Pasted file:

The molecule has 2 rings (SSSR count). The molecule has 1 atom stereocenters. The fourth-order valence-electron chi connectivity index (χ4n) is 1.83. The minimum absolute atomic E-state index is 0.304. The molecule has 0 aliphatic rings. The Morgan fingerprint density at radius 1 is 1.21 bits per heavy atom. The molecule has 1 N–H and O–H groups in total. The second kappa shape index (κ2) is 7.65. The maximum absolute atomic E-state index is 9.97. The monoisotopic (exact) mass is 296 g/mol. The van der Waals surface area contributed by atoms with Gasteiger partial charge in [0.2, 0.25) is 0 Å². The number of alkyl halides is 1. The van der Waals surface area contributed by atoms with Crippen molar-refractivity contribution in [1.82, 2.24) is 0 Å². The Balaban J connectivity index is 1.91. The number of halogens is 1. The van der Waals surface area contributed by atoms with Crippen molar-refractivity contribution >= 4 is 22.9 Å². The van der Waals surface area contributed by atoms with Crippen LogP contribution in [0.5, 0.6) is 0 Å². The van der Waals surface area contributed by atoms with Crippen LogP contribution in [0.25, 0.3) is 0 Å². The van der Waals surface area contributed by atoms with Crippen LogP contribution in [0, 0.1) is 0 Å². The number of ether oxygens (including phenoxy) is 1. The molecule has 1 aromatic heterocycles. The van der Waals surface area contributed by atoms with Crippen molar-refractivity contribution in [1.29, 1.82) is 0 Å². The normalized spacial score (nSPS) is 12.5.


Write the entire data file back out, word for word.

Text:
The molecule has 2 rings (SSSR count). The molecule has 1 atom stereocenters. The fourth-order valence-electron chi connectivity index (χ4n) is 1.83. The minimum absolute atomic E-state index is 0.304. The molecule has 0 aliphatic rings. The Morgan fingerprint density at radius 1 is 1.21 bits per heavy atom. The molecule has 1 N–H and O–H groups in total. The second kappa shape index (κ2) is 7.65. The maximum absolute atomic E-state index is 9.97. The monoisotopic (exact) mass is 296 g/mol. The van der Waals surface area contributed by atoms with Gasteiger partial charge in [0.2, 0.25) is 0 Å². The number of alkyl halides is 1. The van der Waals surface area contributed by atoms with Crippen molar-refractivity contribution in [1.82, 2.24) is 0 Å². The Balaban J connectivity index is 1.91. The number of halogens is 1. The van der Waals surface area contributed by atoms with Crippen molar-refractivity contribution >= 4 is 22.9 Å². The van der Waals surface area contributed by atoms with Crippen LogP contribution in [0.5, 0.6) is 0 Å². The van der Waals surface area contributed by atoms with Crippen LogP contribution in [0.25, 0.3) is 0 Å². The van der Waals surface area contributed by atoms with Crippen LogP contribution in [0, 0.1) is 0 Å². The number of ether oxygens (including phenoxy) is 1. The molecule has 1 aromatic heterocycles. The van der Waals surface area contributed by atoms with Crippen molar-refractivity contribution in [1.29, 1.82) is 0 Å². The normalized spacial score (nSPS) is 12.5.